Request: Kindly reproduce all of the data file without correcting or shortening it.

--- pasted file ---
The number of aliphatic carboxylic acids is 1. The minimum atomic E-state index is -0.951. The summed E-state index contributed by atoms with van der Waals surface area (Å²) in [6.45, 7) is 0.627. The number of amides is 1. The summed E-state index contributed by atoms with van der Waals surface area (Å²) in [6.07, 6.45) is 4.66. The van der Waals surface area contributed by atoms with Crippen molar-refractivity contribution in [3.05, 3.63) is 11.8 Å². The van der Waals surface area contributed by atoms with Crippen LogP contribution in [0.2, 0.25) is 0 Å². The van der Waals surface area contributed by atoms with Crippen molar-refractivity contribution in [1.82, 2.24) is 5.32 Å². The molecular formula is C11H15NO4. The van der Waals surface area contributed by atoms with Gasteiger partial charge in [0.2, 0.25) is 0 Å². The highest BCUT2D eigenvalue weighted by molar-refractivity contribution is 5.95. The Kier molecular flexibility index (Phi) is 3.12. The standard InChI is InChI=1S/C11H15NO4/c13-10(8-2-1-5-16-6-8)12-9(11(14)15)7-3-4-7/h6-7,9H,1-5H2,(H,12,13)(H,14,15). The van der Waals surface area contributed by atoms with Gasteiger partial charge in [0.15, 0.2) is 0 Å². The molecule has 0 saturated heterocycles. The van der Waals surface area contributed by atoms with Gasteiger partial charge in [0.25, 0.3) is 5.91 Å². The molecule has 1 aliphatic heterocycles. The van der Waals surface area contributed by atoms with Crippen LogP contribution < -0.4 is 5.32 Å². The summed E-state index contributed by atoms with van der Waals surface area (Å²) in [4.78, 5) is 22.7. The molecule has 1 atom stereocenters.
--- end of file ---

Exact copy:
The number of aliphatic carboxylic acids is 1. The minimum atomic E-state index is -0.951. The summed E-state index contributed by atoms with van der Waals surface area (Å²) in [6.45, 7) is 0.627. The number of amides is 1. The summed E-state index contributed by atoms with van der Waals surface area (Å²) in [6.07, 6.45) is 4.66. The van der Waals surface area contributed by atoms with Crippen molar-refractivity contribution in [3.05, 3.63) is 11.8 Å². The van der Waals surface area contributed by atoms with Crippen LogP contribution in [0.2, 0.25) is 0 Å². The van der Waals surface area contributed by atoms with Crippen molar-refractivity contribution in [1.82, 2.24) is 5.32 Å². The molecular formula is C11H15NO4. The van der Waals surface area contributed by atoms with Gasteiger partial charge in [0.2, 0.25) is 0 Å². The highest BCUT2D eigenvalue weighted by molar-refractivity contribution is 5.95. The Kier molecular flexibility index (Phi) is 3.12. The standard InChI is InChI=1S/C11H15NO4/c13-10(8-2-1-5-16-6-8)12-9(11(14)15)7-3-4-7/h6-7,9H,1-5H2,(H,12,13)(H,14,15). The van der Waals surface area contributed by atoms with Gasteiger partial charge in [0.15, 0.2) is 0 Å². The molecule has 0 saturated heterocycles. The van der Waals surface area contributed by atoms with Gasteiger partial charge in [0.25, 0.3) is 5.91 Å². The molecule has 1 aliphatic heterocycles. The van der Waals surface area contributed by atoms with Crippen LogP contribution < -0.4 is 5.32 Å². The summed E-state index contributed by atoms with van der Waals surface area (Å²) in [4.78, 5) is 22.7. The molecule has 1 atom stereocenters.